We evaluated a new method utilizing saralasin to differentiate primary aldosteronism due to an aldosterone-producing adenoma from idiopathic hyperaldosteronism. The test is based on the marked difference in sensitivity to angiotensin II of aldosterone-producing adenomas and hyperplastic adrenal glands and the partial angiotensin II agonist property of saralasin in low-renin states. Saralasin was infused into 14 patients with primary aldosteronism and the plasma aldosterone responses determined. Plasma aldosterone concentration increased in all eight patients with idiopathic hyperaldosteronism, whereas there was no increase in plasma aldosterone in six patients who had a solitary adenoma. We concluded that saralasin may be a clinically useful, noninvasive tool to distinguish patients with an aldosterone-producing adenoma from those who have idiopathic hyperaldosteronism.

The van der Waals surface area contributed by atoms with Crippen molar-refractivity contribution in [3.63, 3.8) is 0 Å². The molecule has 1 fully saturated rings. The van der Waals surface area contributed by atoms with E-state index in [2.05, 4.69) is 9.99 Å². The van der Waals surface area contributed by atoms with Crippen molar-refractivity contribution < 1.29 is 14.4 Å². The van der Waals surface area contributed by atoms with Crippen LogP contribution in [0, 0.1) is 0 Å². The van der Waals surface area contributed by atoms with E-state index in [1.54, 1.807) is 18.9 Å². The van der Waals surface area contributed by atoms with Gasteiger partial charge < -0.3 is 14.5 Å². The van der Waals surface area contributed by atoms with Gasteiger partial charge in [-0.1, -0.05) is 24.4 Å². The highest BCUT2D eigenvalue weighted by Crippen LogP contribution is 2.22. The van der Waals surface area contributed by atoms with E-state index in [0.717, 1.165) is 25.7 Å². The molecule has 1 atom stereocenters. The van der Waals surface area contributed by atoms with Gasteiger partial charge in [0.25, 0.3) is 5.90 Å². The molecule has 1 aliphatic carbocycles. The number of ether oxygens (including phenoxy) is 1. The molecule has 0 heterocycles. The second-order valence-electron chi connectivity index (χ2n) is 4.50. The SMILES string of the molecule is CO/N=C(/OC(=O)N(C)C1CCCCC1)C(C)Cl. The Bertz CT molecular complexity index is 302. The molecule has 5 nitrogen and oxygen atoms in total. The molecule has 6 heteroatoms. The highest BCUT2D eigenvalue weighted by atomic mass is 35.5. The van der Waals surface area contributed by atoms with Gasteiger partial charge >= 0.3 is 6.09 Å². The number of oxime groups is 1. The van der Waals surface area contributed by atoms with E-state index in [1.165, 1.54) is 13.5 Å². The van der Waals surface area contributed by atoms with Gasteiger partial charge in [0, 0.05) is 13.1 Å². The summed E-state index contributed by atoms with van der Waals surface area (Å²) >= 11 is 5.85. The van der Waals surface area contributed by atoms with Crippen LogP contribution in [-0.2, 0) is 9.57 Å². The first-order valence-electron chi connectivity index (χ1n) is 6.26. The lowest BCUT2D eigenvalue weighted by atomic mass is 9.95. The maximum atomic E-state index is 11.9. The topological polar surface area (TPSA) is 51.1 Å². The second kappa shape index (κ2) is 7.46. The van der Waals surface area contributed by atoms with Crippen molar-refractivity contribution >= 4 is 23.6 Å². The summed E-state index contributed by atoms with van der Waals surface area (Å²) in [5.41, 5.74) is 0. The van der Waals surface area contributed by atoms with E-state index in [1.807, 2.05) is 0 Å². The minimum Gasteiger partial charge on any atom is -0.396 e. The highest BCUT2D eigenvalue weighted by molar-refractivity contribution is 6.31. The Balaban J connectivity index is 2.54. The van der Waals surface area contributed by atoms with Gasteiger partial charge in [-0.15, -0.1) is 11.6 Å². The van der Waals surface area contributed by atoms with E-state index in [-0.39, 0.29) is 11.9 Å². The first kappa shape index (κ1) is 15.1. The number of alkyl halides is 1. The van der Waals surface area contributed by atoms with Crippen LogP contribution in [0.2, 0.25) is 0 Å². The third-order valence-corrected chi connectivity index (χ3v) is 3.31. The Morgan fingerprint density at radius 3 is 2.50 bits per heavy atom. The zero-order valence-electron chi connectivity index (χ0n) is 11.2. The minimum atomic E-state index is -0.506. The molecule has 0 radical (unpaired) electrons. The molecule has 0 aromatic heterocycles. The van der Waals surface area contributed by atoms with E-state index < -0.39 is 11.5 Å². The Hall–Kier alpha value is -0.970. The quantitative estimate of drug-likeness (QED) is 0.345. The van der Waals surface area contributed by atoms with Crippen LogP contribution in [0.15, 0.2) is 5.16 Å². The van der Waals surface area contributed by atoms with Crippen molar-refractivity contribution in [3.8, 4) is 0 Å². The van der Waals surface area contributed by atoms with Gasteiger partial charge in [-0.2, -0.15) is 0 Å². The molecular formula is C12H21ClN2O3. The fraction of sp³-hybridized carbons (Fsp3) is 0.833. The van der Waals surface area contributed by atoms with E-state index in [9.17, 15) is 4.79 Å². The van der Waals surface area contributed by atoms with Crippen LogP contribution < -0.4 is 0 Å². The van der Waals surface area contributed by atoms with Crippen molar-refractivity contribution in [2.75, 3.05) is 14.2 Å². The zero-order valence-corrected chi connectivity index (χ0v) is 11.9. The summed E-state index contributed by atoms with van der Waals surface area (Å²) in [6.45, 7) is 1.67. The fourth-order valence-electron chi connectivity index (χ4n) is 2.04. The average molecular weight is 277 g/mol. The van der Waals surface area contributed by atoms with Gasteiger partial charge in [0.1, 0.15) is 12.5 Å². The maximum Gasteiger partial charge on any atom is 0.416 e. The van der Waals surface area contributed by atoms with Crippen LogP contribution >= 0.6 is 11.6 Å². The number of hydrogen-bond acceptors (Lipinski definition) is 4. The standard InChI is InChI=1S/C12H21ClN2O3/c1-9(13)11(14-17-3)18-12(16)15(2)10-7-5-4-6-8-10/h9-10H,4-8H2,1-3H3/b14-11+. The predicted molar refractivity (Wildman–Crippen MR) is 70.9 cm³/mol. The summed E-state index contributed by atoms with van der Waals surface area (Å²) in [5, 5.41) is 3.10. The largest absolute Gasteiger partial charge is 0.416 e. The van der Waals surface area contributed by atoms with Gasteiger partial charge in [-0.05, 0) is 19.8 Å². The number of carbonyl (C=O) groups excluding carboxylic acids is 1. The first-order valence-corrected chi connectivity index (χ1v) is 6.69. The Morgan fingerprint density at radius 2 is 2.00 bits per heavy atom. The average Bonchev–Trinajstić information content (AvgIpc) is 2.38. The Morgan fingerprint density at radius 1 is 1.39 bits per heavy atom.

Bibliographical noteFunding Information:
From the Section of Endocrinology, Metabolism, and Hypertension, Department of Medicine, University of Oklahoma College of Medicine, Oklahoma City, Okla. The Veterans Administration Hospital, Oklahoma City, Okla. and the Division of Endocrinology and Metabolism, Department of Medicine, Mayo Clinic and Mayo Foundation. Rochester, Minn, Supported in part by the Mayo Foundation, Norwich Pharmacal Co, USPHS General Clinical Research Grant RR-585. and Veterans Administration. Address reprint requests to Dr Ronald D. Brown, Department of Medicine, South Pavilion, PO Box 26307, Oklahoma City, OK 73126. 0 I984 by Grune & Straiton, Inc. 0026-0495/84/3308-0010$03.00/0